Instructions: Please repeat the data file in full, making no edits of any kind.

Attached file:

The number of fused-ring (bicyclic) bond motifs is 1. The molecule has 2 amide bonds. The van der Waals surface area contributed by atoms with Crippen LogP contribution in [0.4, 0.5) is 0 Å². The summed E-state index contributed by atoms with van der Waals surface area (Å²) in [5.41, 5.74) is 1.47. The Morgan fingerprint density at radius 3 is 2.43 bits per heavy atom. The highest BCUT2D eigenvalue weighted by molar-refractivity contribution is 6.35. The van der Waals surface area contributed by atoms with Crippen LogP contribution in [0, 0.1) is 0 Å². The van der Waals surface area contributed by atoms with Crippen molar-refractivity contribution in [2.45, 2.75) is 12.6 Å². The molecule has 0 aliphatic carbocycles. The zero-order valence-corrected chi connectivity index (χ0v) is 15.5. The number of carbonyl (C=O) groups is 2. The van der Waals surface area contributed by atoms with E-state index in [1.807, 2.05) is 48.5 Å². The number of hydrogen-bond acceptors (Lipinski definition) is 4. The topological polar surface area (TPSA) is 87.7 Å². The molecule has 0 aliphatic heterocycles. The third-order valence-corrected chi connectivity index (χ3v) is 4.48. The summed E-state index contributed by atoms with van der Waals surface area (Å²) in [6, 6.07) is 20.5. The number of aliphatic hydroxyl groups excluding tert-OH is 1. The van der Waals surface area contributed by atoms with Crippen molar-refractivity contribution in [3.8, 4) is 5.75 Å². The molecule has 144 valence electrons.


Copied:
The number of fused-ring (bicyclic) bond motifs is 1. The molecule has 2 amide bonds. The van der Waals surface area contributed by atoms with Crippen LogP contribution in [0.4, 0.5) is 0 Å². The summed E-state index contributed by atoms with van der Waals surface area (Å²) in [5.41, 5.74) is 1.47. The Morgan fingerprint density at radius 3 is 2.43 bits per heavy atom. The highest BCUT2D eigenvalue weighted by molar-refractivity contribution is 6.35. The van der Waals surface area contributed by atoms with Crippen LogP contribution in [0, 0.1) is 0 Å². The van der Waals surface area contributed by atoms with Crippen molar-refractivity contribution in [2.45, 2.75) is 12.6 Å². The molecule has 0 aliphatic carbocycles. The zero-order valence-corrected chi connectivity index (χ0v) is 15.5. The number of carbonyl (C=O) groups is 2. The van der Waals surface area contributed by atoms with E-state index in [1.807, 2.05) is 48.5 Å². The number of hydrogen-bond acceptors (Lipinski definition) is 4. The topological polar surface area (TPSA) is 87.7 Å². The molecule has 0 aliphatic heterocycles. The third-order valence-corrected chi connectivity index (χ3v) is 4.48. The summed E-state index contributed by atoms with van der Waals surface area (Å²) in [6, 6.07) is 20.5. The number of aliphatic hydroxyl groups excluding tert-OH is 1. The van der Waals surface area contributed by atoms with Crippen molar-refractivity contribution in [3.8, 4) is 5.75 Å². The molecule has 144 valence electrons.